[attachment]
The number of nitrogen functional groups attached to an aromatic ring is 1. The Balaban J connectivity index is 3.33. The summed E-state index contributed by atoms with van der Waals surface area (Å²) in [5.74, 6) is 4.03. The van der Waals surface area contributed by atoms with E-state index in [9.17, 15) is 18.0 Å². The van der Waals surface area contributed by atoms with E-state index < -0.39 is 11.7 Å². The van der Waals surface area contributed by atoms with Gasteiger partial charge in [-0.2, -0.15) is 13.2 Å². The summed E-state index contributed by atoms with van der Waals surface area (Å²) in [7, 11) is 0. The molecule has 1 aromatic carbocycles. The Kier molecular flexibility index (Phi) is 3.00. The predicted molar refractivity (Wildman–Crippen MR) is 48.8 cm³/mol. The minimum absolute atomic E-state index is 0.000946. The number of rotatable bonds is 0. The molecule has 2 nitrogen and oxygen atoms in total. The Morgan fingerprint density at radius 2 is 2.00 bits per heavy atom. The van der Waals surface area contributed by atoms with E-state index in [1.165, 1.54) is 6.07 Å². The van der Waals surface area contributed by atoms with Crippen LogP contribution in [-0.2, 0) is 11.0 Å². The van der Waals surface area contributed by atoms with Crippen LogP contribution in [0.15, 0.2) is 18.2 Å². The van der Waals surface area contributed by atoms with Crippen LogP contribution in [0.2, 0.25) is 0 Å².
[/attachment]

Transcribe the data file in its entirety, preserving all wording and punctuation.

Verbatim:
The number of nitrogen functional groups attached to an aromatic ring is 1. The Balaban J connectivity index is 3.33. The summed E-state index contributed by atoms with van der Waals surface area (Å²) in [5.74, 6) is 4.03. The van der Waals surface area contributed by atoms with E-state index in [9.17, 15) is 18.0 Å². The van der Waals surface area contributed by atoms with E-state index < -0.39 is 11.7 Å². The van der Waals surface area contributed by atoms with Gasteiger partial charge in [-0.2, -0.15) is 13.2 Å². The summed E-state index contributed by atoms with van der Waals surface area (Å²) in [7, 11) is 0. The molecule has 1 aromatic carbocycles. The Kier molecular flexibility index (Phi) is 3.00. The predicted molar refractivity (Wildman–Crippen MR) is 48.8 cm³/mol. The minimum absolute atomic E-state index is 0.000946. The number of rotatable bonds is 0. The molecule has 2 nitrogen and oxygen atoms in total. The Morgan fingerprint density at radius 2 is 2.00 bits per heavy atom. The van der Waals surface area contributed by atoms with E-state index in [1.165, 1.54) is 6.07 Å². The van der Waals surface area contributed by atoms with Crippen LogP contribution in [-0.2, 0) is 11.0 Å². The van der Waals surface area contributed by atoms with Crippen LogP contribution in [0.15, 0.2) is 18.2 Å². The van der Waals surface area contributed by atoms with Crippen LogP contribution in [0.2, 0.25) is 0 Å².